When Should the Nonfiction Author Interrupt a Story to Offer Insights?

Readers of nonfiction want glimmers of author interpretation, either within an underlying narrator’s ‘voice’, or overtly in first-person—but doing so in my current piece, a history of a privately-owned 694-acre island, is difficult. Lots of ‘facts’ have been lost and I’m not comfortable about speculating—though I do have educated guesses. Instead I left readers to their own conclusions in a first draft that chronicles the stories of aboriginal people, European royalty, an heiress, and a murder victim.

David Carpenter, writer in residence at Haig-Brown House in Campbell River, BC for several winters, recommends taking a stand on key issues raised.

But reviewers of that draft have wanted more. “You write the story without any authorial interpretation, as an historian,” said Saskatoon writer David Carpenter, who challenged me to step out from the shadows. Celebrated war historian Tim Cook agrees. “I think if you are an historian, you’ve got to stick to your sources. What can you know? And yet to be a writer, you need to offer some conclusions. Is there not a happy medium?”

Stephen J. Pyne, author of a nonfiction writing guide,[1] says this delicate balance between storytelling and reflection is among the hardest skills to learn. Indeed, it’s “a breaking point for many nonfiction writers: you have to both narrate and comment, that is to express both action and analysis in the same text.”

What’s required, I suggest, is informed intuition to gauge the ‘why’ and ‘when’ of providing authorial insight that’s illuminating, rather than a story-spell-breaking digression.

I started by turning to some masters for examples of ‘how’ to take a stand. Here’s George Dangerfield summing up the essential qualities of American president John Quincy Adams as the underlying narrator:

He was a puritan in his distrust of political expedients; a puritan in his hatred of himself; a puritan in his belief—nowhere expressed but everywhere apparent—that this hatred was evidence of an innate superiority…

And here’s Molly Peacock in The Paper Garden, paralleling her own contemporary life in first person to that of her 18th century biographical subject:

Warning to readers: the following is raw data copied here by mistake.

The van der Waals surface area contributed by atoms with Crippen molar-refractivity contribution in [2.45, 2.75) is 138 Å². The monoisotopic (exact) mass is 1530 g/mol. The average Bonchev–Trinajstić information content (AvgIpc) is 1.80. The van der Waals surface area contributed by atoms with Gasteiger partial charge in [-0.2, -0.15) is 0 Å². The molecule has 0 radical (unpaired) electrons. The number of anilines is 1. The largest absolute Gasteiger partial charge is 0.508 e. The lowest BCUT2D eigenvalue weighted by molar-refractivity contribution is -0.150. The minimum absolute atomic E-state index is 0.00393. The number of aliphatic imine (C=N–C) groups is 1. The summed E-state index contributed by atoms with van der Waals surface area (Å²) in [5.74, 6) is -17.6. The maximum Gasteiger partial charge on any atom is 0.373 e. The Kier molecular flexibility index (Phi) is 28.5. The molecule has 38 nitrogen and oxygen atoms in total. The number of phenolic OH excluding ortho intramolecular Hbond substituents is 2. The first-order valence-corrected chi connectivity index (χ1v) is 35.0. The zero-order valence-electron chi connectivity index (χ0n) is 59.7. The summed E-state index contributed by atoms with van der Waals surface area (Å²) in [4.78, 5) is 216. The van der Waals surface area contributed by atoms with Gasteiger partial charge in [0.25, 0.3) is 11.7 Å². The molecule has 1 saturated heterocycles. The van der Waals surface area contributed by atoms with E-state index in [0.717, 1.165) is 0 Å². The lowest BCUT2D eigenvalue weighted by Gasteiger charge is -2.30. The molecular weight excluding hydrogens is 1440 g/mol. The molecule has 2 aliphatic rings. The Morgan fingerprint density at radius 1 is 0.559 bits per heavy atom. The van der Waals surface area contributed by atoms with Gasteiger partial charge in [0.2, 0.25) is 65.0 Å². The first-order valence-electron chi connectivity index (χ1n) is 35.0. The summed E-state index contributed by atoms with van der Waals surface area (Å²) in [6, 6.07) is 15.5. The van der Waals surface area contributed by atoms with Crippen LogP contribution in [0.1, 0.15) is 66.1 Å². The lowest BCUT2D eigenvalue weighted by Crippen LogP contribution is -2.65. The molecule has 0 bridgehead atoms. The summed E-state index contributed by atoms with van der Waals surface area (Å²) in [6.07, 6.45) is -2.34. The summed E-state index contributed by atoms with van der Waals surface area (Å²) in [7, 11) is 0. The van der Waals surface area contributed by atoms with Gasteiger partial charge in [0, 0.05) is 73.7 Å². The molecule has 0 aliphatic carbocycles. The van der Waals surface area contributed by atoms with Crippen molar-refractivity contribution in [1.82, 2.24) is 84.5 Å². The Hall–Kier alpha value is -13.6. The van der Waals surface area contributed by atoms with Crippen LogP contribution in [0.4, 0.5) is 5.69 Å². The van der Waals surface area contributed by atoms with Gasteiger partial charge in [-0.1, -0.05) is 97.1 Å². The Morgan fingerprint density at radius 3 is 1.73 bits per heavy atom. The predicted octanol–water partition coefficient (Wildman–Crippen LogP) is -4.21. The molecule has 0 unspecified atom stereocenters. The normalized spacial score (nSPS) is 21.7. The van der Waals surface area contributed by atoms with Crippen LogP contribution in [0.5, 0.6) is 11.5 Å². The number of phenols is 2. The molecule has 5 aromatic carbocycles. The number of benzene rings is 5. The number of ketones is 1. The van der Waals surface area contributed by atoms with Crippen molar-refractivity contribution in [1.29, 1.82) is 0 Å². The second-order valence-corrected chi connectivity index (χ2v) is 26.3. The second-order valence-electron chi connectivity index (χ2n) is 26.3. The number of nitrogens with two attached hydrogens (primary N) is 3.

I was shocked to find [the mansion], substantial with its pillars of stone… But what shocked me more than finding it was its demonstration of the substantial difference in our wealth. It was the first three-dimensional evidence that she had existed, and the reality of her aristocratic life was so palpable that it stopped me dead in my tracks. How could I have been comparing my life to hers?

I could take either position–or both–because I’ve already entered the narrative to give a few cameo snapshots of descendants.

So–here’s how I’ll approach revisions. My theme and sub-themes are carefully crafted. They’ll be my guides to ‘when’ and ‘why’ to speak, to illuminate those themes. I have burning questions myself. I’ll assume readers wonder ‘why’ too and offer commentary, with clues to reveal they are guesses. For the ‘how’ of it, I’ll speak mainly from the underlying narrator position because my attempts at first person interpretation have read like clunky confessions of shared foibles, coloured—I now realize—by growing too close to my subjects and their descendants.

Dangerfield’s forthright style of underlying commentary, in the John Quincy Adams example, is not for me, but here’s an attempt to ruminate on the mystique of an island:

Dad always wanted to own an island,” recalled his daughter Marian. There’s an allure to the notion of an island, with its moat-like insularity, surrounded by the bounty and caprice of the sea. The Andrews now had their own six hundred and ninety-four acre paradise….

I’m on a new trajectory here—and will follow up with more thoughts in a future blog.  Meanwhile, please send your experiences and examples of where writers succeed—or cross the invisible line from helpful authorial insight into soap box rambling.




[1] Voice and Vision, A Guide to History and Other Serious Nonfiction, Stephen J. Pyne.